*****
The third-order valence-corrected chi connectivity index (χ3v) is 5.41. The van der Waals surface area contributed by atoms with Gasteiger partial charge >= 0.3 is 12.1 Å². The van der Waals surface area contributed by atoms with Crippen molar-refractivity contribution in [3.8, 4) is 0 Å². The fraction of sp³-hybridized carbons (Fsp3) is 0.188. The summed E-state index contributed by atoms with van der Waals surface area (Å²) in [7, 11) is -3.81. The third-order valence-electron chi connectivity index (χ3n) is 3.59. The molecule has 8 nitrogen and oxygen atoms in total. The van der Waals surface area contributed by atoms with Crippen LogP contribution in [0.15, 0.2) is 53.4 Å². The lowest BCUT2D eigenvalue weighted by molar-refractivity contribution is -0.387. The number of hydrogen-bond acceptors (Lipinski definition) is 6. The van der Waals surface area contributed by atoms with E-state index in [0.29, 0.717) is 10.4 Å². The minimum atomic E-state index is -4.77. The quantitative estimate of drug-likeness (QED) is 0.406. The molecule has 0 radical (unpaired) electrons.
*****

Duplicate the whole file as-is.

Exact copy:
The third-order valence-corrected chi connectivity index (χ3v) is 5.41. The van der Waals surface area contributed by atoms with Gasteiger partial charge >= 0.3 is 12.1 Å². The van der Waals surface area contributed by atoms with Crippen molar-refractivity contribution in [3.8, 4) is 0 Å². The fraction of sp³-hybridized carbons (Fsp3) is 0.188. The summed E-state index contributed by atoms with van der Waals surface area (Å²) in [7, 11) is -3.81. The third-order valence-electron chi connectivity index (χ3n) is 3.59. The molecule has 8 nitrogen and oxygen atoms in total. The van der Waals surface area contributed by atoms with Crippen LogP contribution in [0.15, 0.2) is 53.4 Å². The lowest BCUT2D eigenvalue weighted by molar-refractivity contribution is -0.387. The number of hydrogen-bond acceptors (Lipinski definition) is 6. The van der Waals surface area contributed by atoms with E-state index in [0.29, 0.717) is 10.4 Å². The minimum atomic E-state index is -4.77. The quantitative estimate of drug-likeness (QED) is 0.406. The molecule has 0 radical (unpaired) electrons.